Why Students Check Out (and How We Can Check Them Back In)
Chris Holmes will be speaking about Becka and backtracking student empathy at the Day of Motivation and Inspiration at the National Teacher Leadership Conference this summer in Las Vegas. Find out more here.
"When dealing with people, remember you are not dealing with creatures of logic, but with creatures of emotion."
I published a blog post last year about my experience at an Alcoholics Anonymous meeting, about the bravery displayed by the people I encountered, and about the bravery of the person I accompanied. I called her "Jane" in the blog, but her actual name is Becka.
The first step in AA's 12-step recovery process is to admit you are powerless over alcohol—that your life has become unmanageable. Becka made that admission on Facebook, just days after attending her first meeting. Not only did she publicly acknowledge her struggles, she also encouraged anyone else struggling to seek help.
"...Life is too short to not remember some of the best times of your life," she wrote. "So, please, if you feel like you need help, if you need to talk, if you need advice or a guide or anything, reach out to me. If I can do it, you can too."
That was Becka Roy. Even as she battled her own demons, she always wanted to be someone's angel. She was a beautiful soul trapped in an ugly world. For the next several months, Becka tried to follow her own advice—to seek "advice or a guide or anything"—but one night she stopped trying.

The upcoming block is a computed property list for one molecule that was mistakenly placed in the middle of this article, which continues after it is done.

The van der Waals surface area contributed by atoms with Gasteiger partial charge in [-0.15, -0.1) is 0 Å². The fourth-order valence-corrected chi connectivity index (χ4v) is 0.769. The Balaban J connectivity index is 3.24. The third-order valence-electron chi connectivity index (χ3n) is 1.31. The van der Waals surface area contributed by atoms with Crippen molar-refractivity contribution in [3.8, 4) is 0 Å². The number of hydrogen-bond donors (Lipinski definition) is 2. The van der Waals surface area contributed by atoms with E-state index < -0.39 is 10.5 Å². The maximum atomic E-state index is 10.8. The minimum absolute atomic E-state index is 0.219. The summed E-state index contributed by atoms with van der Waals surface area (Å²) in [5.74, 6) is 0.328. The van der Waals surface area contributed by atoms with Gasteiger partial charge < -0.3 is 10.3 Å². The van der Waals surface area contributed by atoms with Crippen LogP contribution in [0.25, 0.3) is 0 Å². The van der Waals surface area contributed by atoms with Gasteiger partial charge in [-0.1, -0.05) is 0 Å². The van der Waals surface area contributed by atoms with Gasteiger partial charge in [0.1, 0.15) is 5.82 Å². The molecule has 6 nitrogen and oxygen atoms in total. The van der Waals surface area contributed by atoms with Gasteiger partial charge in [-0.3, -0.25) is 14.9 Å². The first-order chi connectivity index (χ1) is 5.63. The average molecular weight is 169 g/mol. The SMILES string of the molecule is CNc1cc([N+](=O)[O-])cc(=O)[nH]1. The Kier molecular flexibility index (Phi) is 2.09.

My heart aches for the friends and family who cared, hoped and prayed for Becka over the years. Those who miss her smile, spunk and selflessness, and forever feel tormented by the why's and what-if's. There are no answers to such questions. All we can do is...
I wish I had the words. Truth is, I don't. I don't know what to say or do or feel.
Becka sat in the back of my Journalism 1 classroom at Hazelwood West High School. Against the wall, where she felt comfortable. I can close my eyes and see her sitting there, big bright eyes, giant smile, sharp mind, yet already—at just 17 years old—plagued by the cruddy hand she was dealt. She wasn't alone. There was another back-wall girl in survival mode, and two more closer to the front, along with a smattering of disengaged boys. All good kids, all wanting to learn but preoccupied with more pressing concerns, all teetering on the edge of giving up on school, family, friends and life.
They represent so many of the students I came to know throughout my 17-year teaching career. Kids with enough cognitive ability to make it in this world—to earn degrees, make money, raise families—but without the emotional skills to find and maintain joy and happiness in adulthood. Some of them figure it out, usually with help, but most end up meandering through life confused and frustrated. Black and white. Wealthy and impoverished. Learning challenged and intellectually gifted. So many kids who lack the basic knowledge of self-regulation, communication and connectivity.
It's not that adolescents can't comprehend such things; it's that they were never taught how to recognize, process or apply them.